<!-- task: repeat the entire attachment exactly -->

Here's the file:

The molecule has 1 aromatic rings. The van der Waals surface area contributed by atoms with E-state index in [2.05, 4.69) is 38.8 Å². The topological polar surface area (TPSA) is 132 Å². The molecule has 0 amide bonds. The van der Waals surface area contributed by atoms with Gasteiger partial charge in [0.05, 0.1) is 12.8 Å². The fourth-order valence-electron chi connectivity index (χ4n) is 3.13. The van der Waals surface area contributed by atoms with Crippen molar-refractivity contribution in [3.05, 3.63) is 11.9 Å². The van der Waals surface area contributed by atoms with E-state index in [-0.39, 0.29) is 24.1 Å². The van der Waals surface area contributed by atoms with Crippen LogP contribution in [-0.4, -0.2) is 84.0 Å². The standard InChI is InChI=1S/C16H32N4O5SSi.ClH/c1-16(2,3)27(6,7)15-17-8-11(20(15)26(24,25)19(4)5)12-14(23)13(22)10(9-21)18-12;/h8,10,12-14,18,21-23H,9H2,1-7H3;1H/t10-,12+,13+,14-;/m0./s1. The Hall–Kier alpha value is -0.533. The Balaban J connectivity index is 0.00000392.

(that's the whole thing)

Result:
The molecule has 1 aromatic rings. The van der Waals surface area contributed by atoms with E-state index in [2.05, 4.69) is 38.8 Å². The topological polar surface area (TPSA) is 132 Å². The molecule has 0 amide bonds. The van der Waals surface area contributed by atoms with Gasteiger partial charge in [0.05, 0.1) is 12.8 Å². The fourth-order valence-electron chi connectivity index (χ4n) is 3.13. The van der Waals surface area contributed by atoms with Crippen molar-refractivity contribution in [3.05, 3.63) is 11.9 Å². The van der Waals surface area contributed by atoms with E-state index in [-0.39, 0.29) is 24.1 Å². The van der Waals surface area contributed by atoms with Crippen LogP contribution in [-0.4, -0.2) is 84.0 Å². The standard InChI is InChI=1S/C16H32N4O5SSi.ClH/c1-16(2,3)27(6,7)15-17-8-11(20(15)26(24,25)19(4)5)12-14(23)13(22)10(9-21)18-12;/h8,10,12-14,18,21-23H,9H2,1-7H3;1H/t10-,12+,13+,14-;/m0./s1. The Hall–Kier alpha value is -0.533. The Balaban J connectivity index is 0.00000392.